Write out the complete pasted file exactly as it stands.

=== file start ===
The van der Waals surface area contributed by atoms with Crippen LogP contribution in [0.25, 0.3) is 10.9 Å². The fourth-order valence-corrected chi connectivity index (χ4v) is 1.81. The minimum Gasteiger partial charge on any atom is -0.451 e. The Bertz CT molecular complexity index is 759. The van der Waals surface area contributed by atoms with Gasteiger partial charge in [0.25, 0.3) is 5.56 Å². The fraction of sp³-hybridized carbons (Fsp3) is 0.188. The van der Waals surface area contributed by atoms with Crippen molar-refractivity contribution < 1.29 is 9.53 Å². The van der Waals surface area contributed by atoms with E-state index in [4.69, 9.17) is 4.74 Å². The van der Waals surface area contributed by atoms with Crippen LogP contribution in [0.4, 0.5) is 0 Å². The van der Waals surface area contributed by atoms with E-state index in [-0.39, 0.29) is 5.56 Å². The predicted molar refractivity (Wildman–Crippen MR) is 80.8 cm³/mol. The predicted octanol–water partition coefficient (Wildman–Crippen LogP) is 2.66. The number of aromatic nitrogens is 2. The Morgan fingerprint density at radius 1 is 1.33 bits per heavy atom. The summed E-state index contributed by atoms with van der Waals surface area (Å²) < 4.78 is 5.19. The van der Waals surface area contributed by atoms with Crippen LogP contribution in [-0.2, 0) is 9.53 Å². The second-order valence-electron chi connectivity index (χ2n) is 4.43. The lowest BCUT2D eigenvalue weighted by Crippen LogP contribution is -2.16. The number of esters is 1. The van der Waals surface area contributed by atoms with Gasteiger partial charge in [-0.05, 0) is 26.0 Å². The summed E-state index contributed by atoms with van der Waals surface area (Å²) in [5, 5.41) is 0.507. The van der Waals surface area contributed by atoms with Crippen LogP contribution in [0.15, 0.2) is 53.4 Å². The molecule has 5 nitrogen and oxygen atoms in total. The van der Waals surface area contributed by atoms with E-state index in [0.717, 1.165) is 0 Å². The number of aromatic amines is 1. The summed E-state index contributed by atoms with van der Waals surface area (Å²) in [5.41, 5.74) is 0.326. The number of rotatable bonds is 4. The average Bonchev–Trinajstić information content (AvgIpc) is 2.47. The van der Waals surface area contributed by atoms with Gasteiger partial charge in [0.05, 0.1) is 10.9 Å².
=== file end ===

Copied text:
The van der Waals surface area contributed by atoms with Crippen LogP contribution in [0.25, 0.3) is 10.9 Å². The fourth-order valence-corrected chi connectivity index (χ4v) is 1.81. The minimum Gasteiger partial charge on any atom is -0.451 e. The Bertz CT molecular complexity index is 759. The van der Waals surface area contributed by atoms with Gasteiger partial charge in [0.25, 0.3) is 5.56 Å². The fraction of sp³-hybridized carbons (Fsp3) is 0.188. The van der Waals surface area contributed by atoms with Crippen molar-refractivity contribution < 1.29 is 9.53 Å². The van der Waals surface area contributed by atoms with E-state index in [4.69, 9.17) is 4.74 Å². The van der Waals surface area contributed by atoms with Crippen LogP contribution in [0.4, 0.5) is 0 Å². The van der Waals surface area contributed by atoms with E-state index in [-0.39, 0.29) is 5.56 Å². The predicted molar refractivity (Wildman–Crippen MR) is 80.8 cm³/mol. The predicted octanol–water partition coefficient (Wildman–Crippen LogP) is 2.66. The number of aromatic nitrogens is 2. The Morgan fingerprint density at radius 1 is 1.33 bits per heavy atom. The summed E-state index contributed by atoms with van der Waals surface area (Å²) < 4.78 is 5.19. The van der Waals surface area contributed by atoms with Crippen LogP contribution in [-0.2, 0) is 9.53 Å². The second-order valence-electron chi connectivity index (χ2n) is 4.43. The lowest BCUT2D eigenvalue weighted by Crippen LogP contribution is -2.16. The number of esters is 1. The van der Waals surface area contributed by atoms with Gasteiger partial charge in [-0.05, 0) is 26.0 Å². The summed E-state index contributed by atoms with van der Waals surface area (Å²) in [5, 5.41) is 0.507. The van der Waals surface area contributed by atoms with Crippen LogP contribution in [0.15, 0.2) is 53.4 Å². The molecule has 5 nitrogen and oxygen atoms in total. The van der Waals surface area contributed by atoms with E-state index in [0.717, 1.165) is 0 Å². The number of aromatic amines is 1. The summed E-state index contributed by atoms with van der Waals surface area (Å²) in [5.41, 5.74) is 0.326. The number of rotatable bonds is 4. The average Bonchev–Trinajstić information content (AvgIpc) is 2.47. The van der Waals surface area contributed by atoms with Gasteiger partial charge in [0.05, 0.1) is 10.9 Å².